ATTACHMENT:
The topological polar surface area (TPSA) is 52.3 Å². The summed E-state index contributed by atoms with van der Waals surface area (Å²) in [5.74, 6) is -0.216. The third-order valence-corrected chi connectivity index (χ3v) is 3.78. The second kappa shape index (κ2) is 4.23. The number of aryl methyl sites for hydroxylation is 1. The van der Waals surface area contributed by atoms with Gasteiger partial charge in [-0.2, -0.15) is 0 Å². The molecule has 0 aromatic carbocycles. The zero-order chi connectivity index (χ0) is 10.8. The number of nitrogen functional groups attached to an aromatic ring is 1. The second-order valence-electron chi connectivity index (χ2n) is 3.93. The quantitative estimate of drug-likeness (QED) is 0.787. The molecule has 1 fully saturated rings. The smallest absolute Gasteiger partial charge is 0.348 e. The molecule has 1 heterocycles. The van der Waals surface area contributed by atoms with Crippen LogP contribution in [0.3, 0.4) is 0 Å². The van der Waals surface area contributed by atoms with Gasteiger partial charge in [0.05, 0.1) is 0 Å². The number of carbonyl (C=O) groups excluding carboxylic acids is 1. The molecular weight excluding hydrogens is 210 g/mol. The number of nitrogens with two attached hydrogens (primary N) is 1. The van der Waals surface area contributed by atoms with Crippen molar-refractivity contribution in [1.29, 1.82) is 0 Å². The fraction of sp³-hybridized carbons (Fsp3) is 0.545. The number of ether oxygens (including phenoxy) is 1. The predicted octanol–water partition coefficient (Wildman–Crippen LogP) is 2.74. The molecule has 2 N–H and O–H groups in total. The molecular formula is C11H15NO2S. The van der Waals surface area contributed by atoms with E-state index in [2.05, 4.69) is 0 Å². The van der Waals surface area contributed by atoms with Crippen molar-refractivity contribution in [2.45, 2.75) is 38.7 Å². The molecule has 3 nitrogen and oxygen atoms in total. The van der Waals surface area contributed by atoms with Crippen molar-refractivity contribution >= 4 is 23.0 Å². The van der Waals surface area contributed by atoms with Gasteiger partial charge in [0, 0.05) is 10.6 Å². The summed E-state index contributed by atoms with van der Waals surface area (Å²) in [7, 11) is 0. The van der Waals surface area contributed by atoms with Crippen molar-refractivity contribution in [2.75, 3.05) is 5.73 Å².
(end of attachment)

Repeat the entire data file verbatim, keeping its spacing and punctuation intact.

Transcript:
The topological polar surface area (TPSA) is 52.3 Å². The summed E-state index contributed by atoms with van der Waals surface area (Å²) in [5.74, 6) is -0.216. The third-order valence-corrected chi connectivity index (χ3v) is 3.78. The second kappa shape index (κ2) is 4.23. The number of aryl methyl sites for hydroxylation is 1. The van der Waals surface area contributed by atoms with Gasteiger partial charge in [-0.2, -0.15) is 0 Å². The molecule has 0 aromatic carbocycles. The zero-order chi connectivity index (χ0) is 10.8. The number of nitrogen functional groups attached to an aromatic ring is 1. The second-order valence-electron chi connectivity index (χ2n) is 3.93. The quantitative estimate of drug-likeness (QED) is 0.787. The molecule has 1 fully saturated rings. The smallest absolute Gasteiger partial charge is 0.348 e. The molecule has 1 heterocycles. The van der Waals surface area contributed by atoms with Crippen LogP contribution in [0.3, 0.4) is 0 Å². The van der Waals surface area contributed by atoms with Gasteiger partial charge in [0.05, 0.1) is 0 Å². The number of carbonyl (C=O) groups excluding carboxylic acids is 1. The molecular weight excluding hydrogens is 210 g/mol. The number of nitrogens with two attached hydrogens (primary N) is 1. The van der Waals surface area contributed by atoms with Crippen molar-refractivity contribution in [1.29, 1.82) is 0 Å². The fraction of sp³-hybridized carbons (Fsp3) is 0.545. The number of ether oxygens (including phenoxy) is 1. The predicted octanol–water partition coefficient (Wildman–Crippen LogP) is 2.74. The molecule has 2 N–H and O–H groups in total. The molecular formula is C11H15NO2S. The van der Waals surface area contributed by atoms with E-state index in [2.05, 4.69) is 0 Å². The van der Waals surface area contributed by atoms with Crippen molar-refractivity contribution in [2.45, 2.75) is 38.7 Å². The molecule has 3 nitrogen and oxygen atoms in total. The van der Waals surface area contributed by atoms with Crippen molar-refractivity contribution >= 4 is 23.0 Å². The van der Waals surface area contributed by atoms with Gasteiger partial charge in [0, 0.05) is 10.6 Å². The summed E-state index contributed by atoms with van der Waals surface area (Å²) in [7, 11) is 0. The van der Waals surface area contributed by atoms with Crippen molar-refractivity contribution in [2.75, 3.05) is 5.73 Å².